Don’t Learn about Sex, or Windows 8 on the Street Corner

Posted: January 2, 2013 in Miccrosoft Surface, Microsoft, Mobile, Windows 8, windows phone 8

By now, many of you have read why Windows 8 sucks or how the Surface RT is a failure and how everyone should skip the Surface RT and purchase the Surface Pro running Windows 8. Or maybe you have heard that sales of the Surface RT are way below expectations?  Or maybe you have even heard, as I have, that the new Windows 8 user interface, Modern UI (metro) can’t do many of the things Windows 7 could do?

Hog wash!

Microsoft Windows 8 and Windows RT 

Touch vs. Mouse

This is the biggest area of confusion for even the most technical of Windows users.  Windows 8 supports both touch and mouse controls, the gestures you use for touch are not the same as the gestures you use for the mouse – why would they?   You don’t poke a mouse with your finger as you would a touch screen, you cradle a mouse with the palm of your hand and move the pointer with movements of your entire arm.

With that said, the controls on Windows 8 appear the same on screen, but are accessed differently based on whether you have a touchscreen, mouse or trackpad – as you would on a laptop.  For the sake of this writing I will refer to mouse and touchpad as mouse since they are used by Window nearly identically.

The methods of accessing the menus in Windows 8/RT are dictated by your choice of pointing device: Finger or mouse. No matter your pointing device, the menus are the same.  For example, the Charms Bar on the right of the screen always reveals, the Search, Share, Start, Devices and Settings.  The menu on the left of your screen always displays thumbnails of programs running in the background.  Then their are other menus revealed in other programs. These two are consistent in use, but are tailored to the program you are running at the time.

How to Reveal the Charms Bar

Mouse: bump your mouse pointer to and then past the bottom right hand corner of your screen, then move your mouse pointer up along the right side of your screen.  The Charms Bar is revealed.

Touch: Take your pointer finger and place it on the outside of your computer screen. With a light touch, move your pointer finger left and onto the screen towards the middle. After your finger moves slightly past the edge onto the screen the Charms Bar is revealed.

The 5 menus on the Charms Bar are always revealed whether the action applies to the program you running or not.  However, the context behind the menus changes based on the program you are running.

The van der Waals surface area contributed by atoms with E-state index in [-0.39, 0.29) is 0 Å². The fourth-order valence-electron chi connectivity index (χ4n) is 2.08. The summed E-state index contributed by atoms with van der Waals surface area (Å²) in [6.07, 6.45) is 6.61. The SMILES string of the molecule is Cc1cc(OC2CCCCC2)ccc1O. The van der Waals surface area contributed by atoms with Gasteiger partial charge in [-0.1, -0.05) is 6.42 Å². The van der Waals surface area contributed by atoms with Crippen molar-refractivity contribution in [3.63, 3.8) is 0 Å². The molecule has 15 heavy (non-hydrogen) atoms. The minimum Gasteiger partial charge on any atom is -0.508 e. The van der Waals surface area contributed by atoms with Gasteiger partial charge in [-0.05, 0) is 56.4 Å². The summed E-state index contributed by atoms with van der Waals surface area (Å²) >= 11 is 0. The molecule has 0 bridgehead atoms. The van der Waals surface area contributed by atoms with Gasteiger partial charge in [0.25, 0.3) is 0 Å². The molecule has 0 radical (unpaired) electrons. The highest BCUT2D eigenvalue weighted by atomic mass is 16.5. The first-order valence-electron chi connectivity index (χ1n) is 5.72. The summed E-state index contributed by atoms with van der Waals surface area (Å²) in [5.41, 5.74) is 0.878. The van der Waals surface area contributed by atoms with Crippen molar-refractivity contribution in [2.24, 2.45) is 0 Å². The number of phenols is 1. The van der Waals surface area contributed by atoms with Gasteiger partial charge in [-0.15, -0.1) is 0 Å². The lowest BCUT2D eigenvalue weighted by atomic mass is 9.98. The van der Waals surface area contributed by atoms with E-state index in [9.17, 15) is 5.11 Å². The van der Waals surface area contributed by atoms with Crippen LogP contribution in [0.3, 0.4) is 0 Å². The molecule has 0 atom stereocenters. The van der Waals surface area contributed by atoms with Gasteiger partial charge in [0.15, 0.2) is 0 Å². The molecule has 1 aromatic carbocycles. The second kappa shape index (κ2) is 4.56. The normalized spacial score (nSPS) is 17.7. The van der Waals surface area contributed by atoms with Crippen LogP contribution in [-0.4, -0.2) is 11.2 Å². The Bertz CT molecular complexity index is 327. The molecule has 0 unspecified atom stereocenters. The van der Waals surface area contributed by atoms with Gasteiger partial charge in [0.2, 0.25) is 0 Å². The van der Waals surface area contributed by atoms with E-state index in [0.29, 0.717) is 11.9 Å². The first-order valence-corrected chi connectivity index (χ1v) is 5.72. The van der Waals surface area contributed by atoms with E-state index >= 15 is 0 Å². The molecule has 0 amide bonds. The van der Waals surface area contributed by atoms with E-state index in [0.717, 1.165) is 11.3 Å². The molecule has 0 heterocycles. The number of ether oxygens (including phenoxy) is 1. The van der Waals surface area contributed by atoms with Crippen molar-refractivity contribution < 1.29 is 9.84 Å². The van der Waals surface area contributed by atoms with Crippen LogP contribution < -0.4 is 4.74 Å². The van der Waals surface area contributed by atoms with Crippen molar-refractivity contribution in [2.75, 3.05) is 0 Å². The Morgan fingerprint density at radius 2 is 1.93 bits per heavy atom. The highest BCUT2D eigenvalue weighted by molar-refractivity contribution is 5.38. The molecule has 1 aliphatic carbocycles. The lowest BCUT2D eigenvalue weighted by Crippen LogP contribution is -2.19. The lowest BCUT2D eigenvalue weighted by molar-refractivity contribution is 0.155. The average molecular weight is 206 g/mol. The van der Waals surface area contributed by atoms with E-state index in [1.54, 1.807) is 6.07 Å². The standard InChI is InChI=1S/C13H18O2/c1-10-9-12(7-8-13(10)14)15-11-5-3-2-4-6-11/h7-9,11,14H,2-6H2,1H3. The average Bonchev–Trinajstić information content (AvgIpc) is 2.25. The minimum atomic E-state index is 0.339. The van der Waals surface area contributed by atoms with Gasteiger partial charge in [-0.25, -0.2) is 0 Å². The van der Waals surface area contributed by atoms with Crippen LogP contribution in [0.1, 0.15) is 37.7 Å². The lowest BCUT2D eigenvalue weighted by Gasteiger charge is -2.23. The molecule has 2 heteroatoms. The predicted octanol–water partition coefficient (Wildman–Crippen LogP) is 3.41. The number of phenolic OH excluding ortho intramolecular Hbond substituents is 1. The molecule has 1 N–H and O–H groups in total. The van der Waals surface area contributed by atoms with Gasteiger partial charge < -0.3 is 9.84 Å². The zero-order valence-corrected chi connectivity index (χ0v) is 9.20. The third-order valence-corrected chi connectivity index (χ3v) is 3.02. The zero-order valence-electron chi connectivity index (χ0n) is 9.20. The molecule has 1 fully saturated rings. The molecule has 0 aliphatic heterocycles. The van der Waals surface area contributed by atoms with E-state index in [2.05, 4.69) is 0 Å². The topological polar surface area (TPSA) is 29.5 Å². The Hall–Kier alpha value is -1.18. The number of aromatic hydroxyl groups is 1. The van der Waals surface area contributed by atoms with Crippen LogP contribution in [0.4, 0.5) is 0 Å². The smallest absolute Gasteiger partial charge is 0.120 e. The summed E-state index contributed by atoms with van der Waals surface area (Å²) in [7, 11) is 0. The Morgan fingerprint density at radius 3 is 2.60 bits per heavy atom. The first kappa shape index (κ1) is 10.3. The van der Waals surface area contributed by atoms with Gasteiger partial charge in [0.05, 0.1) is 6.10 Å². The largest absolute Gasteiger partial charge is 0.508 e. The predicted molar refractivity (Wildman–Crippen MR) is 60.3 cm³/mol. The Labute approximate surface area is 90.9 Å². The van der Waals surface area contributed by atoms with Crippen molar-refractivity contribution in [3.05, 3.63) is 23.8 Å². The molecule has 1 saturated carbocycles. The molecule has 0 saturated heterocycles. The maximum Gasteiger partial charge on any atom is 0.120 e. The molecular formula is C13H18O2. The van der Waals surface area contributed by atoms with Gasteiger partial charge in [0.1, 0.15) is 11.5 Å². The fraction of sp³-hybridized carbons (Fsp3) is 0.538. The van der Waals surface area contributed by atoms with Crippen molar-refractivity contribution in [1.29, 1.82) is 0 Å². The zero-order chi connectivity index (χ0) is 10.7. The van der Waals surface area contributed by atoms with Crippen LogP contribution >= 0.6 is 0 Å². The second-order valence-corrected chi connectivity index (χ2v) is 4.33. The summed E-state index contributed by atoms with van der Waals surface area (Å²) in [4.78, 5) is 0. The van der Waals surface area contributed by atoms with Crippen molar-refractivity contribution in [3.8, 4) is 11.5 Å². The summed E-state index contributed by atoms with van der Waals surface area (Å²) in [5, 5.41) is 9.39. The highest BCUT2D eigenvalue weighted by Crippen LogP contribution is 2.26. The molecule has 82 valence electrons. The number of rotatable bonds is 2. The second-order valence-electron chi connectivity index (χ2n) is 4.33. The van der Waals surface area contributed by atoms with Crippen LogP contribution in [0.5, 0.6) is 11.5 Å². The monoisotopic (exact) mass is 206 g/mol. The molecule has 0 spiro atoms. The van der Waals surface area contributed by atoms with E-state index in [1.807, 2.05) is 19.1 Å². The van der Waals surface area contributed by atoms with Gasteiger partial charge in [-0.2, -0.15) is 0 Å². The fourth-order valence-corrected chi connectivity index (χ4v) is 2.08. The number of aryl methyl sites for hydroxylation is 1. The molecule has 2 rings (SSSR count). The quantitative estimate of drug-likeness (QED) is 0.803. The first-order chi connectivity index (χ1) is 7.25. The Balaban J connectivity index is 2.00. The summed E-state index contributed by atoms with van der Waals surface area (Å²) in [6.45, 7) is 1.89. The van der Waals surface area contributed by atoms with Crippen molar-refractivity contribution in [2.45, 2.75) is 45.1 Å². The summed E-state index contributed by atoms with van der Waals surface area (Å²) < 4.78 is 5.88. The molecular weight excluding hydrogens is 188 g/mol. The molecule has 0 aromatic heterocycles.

Example, Open the Devices tool when you are viewing an email and it will reveal printers available on your network so that you can print the email.  Open the Devices tool when you are viewing a video and you wont see a printer listed, you will instead see any DLNA devices on your network such as a smart TV, blueray player, Xbox or even a PS3.  Selecting one of these devices, if available, will send your video from your Winnows 8/RT device to your TV – simple!

** Yes, a Window tablet running Windows RT can print to most printers and scan from scanners out of the box, no drivers to download or special devices to purchase! (try this on an iPad or Android tablet)

Beautiful, smart and aware of what each app is capable 0f, Windows is shedding the endless cascading menus used in “legacy” or “desktop” apps and moving to an all-new future with a clean design.

Desktop (legacy) Programs vs. Windows 8 Modern Apps (native, metro apps)

The programs you are running today and have been using on Windows for years are now referred to as “desktop apps.” These desktop apps do not use the new Windows 8 Modern Interface or menus like the new Charms Bar and are run on “the desktop,” they continue to work as they always have.

Desktop apps do not, and never have been required to go through any testing by Microsoft to verify they contain bugs, virus’, malware, etc.  Programs and drivers, not Windows is the main cause your computer crashes.

These desktop apps will not run on the new low power computers and tablets running Windows RT.   They require Intel or AMD x86/x64 processors which power most of todays computers are built upon.  Whether run on Windows Vista, Windows 7 or 8 these programs behave and operate just as they always have.  There are some power saving and improvements in speed and performance brought by Windows 8, but generally behave as they always have.

Windows RT based computers, whether they look like tablets or laptops are all based upon the ARM SoC platform – much like your smartphone, Android or iPad tablets.

Then there are the new Windows 8 apps which have been written or rewritten to take advantage of Windows 8, it’s friendly touch interface, are finger and mouse friendly and with little modification also run on Windows RT and even can be ported to Windows Phone 8.  Another benefit is that all Windows 8 apps are purchased and installed from the online Microsoft Store. No more searching via Google, Bing or going to your local computer store to buy an app.  You now search, find, purchase and install the app from the internet.  There is another benefit to this method of purchase as well; no longer will you have to worry about ill-behaving programs crashing your computer or possibly installing malicious software since Microsoft tests and certifies each app available in their Store.